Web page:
How To Get The Most From This Book

Sails and sailmaking is a fascinating and increasingly complex subject. It's a combination of art, science, history, and mystery. Many sailors enjoy these complexities and spend days, sometimes weeks, even years studying the subject and using it to their advantage either on the race course, on a bluewater passage, or while out for a weekend cruise. Others find that it has become too complicated, too unwieldy, and far too difficult to understand. They feel overwhelmed by the enormity of the subject and view it as a large, kindly uncle whom they would like to know better, but whose presence is so imposing they don't make even the first attempt at getting acquainted. This book is designed to be your bridge between that unfamiliar world and your desire to know more about this important aspect of something you love. I feel strongly that an understanding of sails and the way they work is a part of basic seamanship and therefore important to all sailors.

While the weight of this book and depth of the topic might make you less inclined than ever to come to grips with the subject, the book is designed to lead you step-by-step through the process, making the journey as simple as possible. It's not necessary to read every word in each chapter. In fact, much of what is written might already be familiar to you, in which case you can skim those areas. It's also not absolutely necessary to read each chapter in order. You might find a particular part of the book that interests you, and if so I suggest you start the book at that point.

On the other hand, the book was written and laid out with a definite plan in mind, and if you start at page one and work your way through to the end a lot of what once seemed difficult to understand or too technical to grasp should become clear. It is possible to become a good sail trimmer without understanding the theory behind lift and drag, but you will definitely be a better trimmer if you understand how a boat sails and all the other nuances of sail design and handling. At the very least it will make you popular back at the yacht club. Who else bellying up to the bar will know about circulation, boundary layers, and lift, to say nothing of finite element analysis and how to carry out the perfect float drop at the leeward mark?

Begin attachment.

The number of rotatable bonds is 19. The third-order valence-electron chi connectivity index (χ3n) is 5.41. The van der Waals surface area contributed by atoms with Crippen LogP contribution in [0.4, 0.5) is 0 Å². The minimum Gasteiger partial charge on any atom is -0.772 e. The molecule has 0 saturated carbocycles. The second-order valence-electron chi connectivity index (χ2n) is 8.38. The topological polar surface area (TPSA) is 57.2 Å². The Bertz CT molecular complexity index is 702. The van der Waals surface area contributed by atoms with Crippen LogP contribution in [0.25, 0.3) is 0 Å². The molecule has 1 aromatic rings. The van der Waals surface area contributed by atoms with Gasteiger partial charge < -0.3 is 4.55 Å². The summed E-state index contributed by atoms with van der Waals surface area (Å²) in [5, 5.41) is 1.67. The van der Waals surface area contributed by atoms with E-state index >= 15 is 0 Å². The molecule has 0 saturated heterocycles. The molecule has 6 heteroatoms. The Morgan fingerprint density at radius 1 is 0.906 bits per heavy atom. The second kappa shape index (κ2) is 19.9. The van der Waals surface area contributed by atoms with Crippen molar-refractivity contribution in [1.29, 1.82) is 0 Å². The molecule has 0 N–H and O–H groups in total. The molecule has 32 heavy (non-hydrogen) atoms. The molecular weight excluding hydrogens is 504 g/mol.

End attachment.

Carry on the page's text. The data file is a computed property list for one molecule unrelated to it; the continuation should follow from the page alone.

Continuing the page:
Maximum Sail Power is divided into a number of sections plus an appendix:

Chapter 1 is a hypothetical visit to a sailmaker. This chapter goes hand-in-hand with Chapter 14, which includes a series of questions that you might want to ask your sailmaker once you have a greater understanding of the subject.

Chapters 2-7 are the real meat of the book. They describe the process of creating a sail, starting with the raw materials and working through each step until the finished product is ready for use. The chapters cover everything from the basic properties of different kinds of fibers and the construction and engineering of fabric to the design and construction of different kinds of sails, including the latest molded sails.

Chapters 8-10 look at three important areas: downwind sails, storm sails, and sail inventories in general.

Chapters 11-12 are a comprehensive look at sail trim and sail handling.

Chapter 13 looks at sail repair.

Chapter 14, as already mentioned, is a question-and-answer section with all the questions you might possibly want to ask your sailmaker.

Chapter 15 examines the theory behind how boats sail, including an in-depth look at the aerodynamic and hydrodynamic theory behind how foils work and how a sailboat can sail close to the wind.

Again, you may choose to read only one or more sections of the book, although I urge you to make an effort to read them all, including the last chapter on sailing theory. I also encourage you to attempt to come to grips with some of the more complicated sail-handling maneuvers covered near the end of the book since the more you know about handling your sails the better sailor you will be. I have tried throughout the book to keep an even balance between racing and cruising. Rather than separate the two groups and address their specific needs independently, I thought it was important to keep them together, since cruising sailors can always

Photo by Mark Pepper, Marinepics

Photo by Mark Pepper, Marinepics

French sailor Thierry Dubois storms across the finish line aboard Solidaires in Salvador, Brazil, at the end of Leg 4 of the 2002/03 Around Alone race.

Bernard Stamm turned in an impressive performance aboard Bobst Group Armor lux in the 2002/03 Around Alone.

learn something from the racers and vice versa. If in parts of the book it appears that I am heading off on a subject that is not interesting to you as a cruising sailor, humor me and stick with it. You may learn something that can be applied to your cruising. Same too for racers. The experience of cruising sailors has contributed greatly to the sailmaking industry and as a racing sailor you might just learn something about durability and fabric engineering that can help you out on the racecourse. In its entirety, the subject of sails and sailmaking is fascinating. I hope that this book will give you a greater understanding of the topic and that you will derive more enjoyment out of your sails, and by extension, your sailing.

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